There is an increasing consensus that there are benefits from contact and connection with animals. However, increasing the understanding of what factors influence AAI session success is at the forefront of scientific investigation. This study aims to provide empirical data on how to improve outcomes of AAI sessions. Specifically, the study focuses on one largely neglected area, namely how the owner-handler of the therapy dogs interacts with their own dog in the session, and subsequently influences the dog’s behavior and the therapeutic effect of the session. By targeting handler behavior and manipulating factors such as leash restriction and food delivery, the researchers will provide meaningful evidence that can push the field of AAI further forward and create better session outcomes for many different populations while highlighting the wellbeing of the therapy dog.
In this experiment, the researchers aim to determine how different handler styles influence stress behavior, affiliative behavior, and salivary cortisol levels of both child and dog during AAI sessions. In addition, the researchers aim to determine if the therapeutic effect for the child is altered by different dog handling procedures.
The researchers hypothesize that the handler’s interaction will influence the behavior and stress hormone level of both the dog and the child during AAI sessions. Specifically, it is predicted that the most restrictive form of handling will result in lowest therapeutic benefit. Additionally, researchers hypothesize that the most restrictive form of handling will lead to compromised welfare for the dog
A within-subject group design with repeated measures will be used to determine the outcomes of typically-employed handler styles. Each child will be randomly matched with a unique therapy dog and will experience three conditions: (1) passive, (2) restrictive, and (3) treat-based handling. In each of the three conditions, handlers will alter their interactions with their dog by (1) passively sitting next to the dog with a relaxed leash with no physical contact between the owner and dog, (2) physically prompting the dog to be in continuous proximity to the child and in a down position through a tight short leash as well as physical guiding, and (3) prompting the dog to be in continuous proximity to the child and in a down position through continuous treat delivery. Investigations of effects of these common handling styles will be through behavioral observations using the validated OHAIRE-V3 coding system and salivary cortisol measures. Researchers will incorporate validated behavioral coding to measure stress behavior, affiliative behavior, and social behavior of the child and dog during a 10 min session. Salivary cortisol will be collected pre- and post- (15 min after the session end) session from both child and dog. For this experiment, researchers will recruit 21 Pet Partners therapy dog teams and 21 children with ASD. Each child-dog dyad will experience the three different handler styles in a randomized order of conditions to statistically control for order effects.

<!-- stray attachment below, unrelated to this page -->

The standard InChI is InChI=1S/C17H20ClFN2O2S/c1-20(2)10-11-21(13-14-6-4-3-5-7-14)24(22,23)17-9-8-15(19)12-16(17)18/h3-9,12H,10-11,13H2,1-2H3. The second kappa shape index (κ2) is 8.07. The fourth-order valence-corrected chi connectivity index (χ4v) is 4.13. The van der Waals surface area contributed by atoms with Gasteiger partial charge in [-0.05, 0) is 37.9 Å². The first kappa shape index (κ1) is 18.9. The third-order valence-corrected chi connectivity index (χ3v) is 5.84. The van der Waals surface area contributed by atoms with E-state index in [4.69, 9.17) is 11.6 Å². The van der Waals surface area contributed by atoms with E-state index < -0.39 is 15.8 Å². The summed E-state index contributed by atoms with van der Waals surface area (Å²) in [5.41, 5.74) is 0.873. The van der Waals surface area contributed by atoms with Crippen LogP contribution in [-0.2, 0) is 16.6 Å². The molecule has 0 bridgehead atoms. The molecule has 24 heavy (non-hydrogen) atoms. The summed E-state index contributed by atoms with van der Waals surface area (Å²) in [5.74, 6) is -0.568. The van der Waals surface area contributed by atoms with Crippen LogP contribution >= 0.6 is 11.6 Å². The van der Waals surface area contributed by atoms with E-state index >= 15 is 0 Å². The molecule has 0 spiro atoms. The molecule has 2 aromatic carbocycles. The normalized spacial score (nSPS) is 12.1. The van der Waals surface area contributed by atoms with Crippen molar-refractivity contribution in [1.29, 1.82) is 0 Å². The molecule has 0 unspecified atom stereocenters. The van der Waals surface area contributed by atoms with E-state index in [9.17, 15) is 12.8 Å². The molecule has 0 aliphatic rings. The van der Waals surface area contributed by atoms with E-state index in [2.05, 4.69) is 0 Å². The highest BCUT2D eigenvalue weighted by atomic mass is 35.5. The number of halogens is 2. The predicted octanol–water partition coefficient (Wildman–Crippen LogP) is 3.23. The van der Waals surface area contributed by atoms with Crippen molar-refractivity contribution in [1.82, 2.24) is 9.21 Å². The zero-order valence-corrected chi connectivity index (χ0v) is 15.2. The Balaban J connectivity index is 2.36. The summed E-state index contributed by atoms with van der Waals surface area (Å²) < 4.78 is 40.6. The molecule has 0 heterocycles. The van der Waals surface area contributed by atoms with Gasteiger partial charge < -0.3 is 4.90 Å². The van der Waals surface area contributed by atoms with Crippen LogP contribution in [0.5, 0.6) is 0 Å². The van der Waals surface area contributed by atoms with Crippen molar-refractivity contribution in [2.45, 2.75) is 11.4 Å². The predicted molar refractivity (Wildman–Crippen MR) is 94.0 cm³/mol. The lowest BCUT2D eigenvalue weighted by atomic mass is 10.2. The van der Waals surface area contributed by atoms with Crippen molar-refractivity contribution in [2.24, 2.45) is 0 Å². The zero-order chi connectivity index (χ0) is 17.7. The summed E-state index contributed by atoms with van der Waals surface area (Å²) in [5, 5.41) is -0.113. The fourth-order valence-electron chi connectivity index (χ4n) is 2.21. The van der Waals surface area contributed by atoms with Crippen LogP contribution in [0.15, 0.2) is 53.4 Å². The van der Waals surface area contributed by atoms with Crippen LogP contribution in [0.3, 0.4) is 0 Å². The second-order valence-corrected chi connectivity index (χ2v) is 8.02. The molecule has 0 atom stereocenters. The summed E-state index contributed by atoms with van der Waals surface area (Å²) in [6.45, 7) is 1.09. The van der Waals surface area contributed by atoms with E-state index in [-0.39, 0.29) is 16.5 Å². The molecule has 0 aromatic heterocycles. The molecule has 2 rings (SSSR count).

Researchers expect that the most restrictive handling of the therapy dogs will have negative effects for both dogs and children with ASD. They predict that restrictive handling will result in less therapeutic benefit of the dog for the child as measured by behavioral coding and salivary cortisol. It is also predicted that restrictive handling will result in increased stress and salivary cortisol concentration of the dogs. The data will contribute to the development of best-practices for conducting AAI sessions with therapy dogs and children with ASD.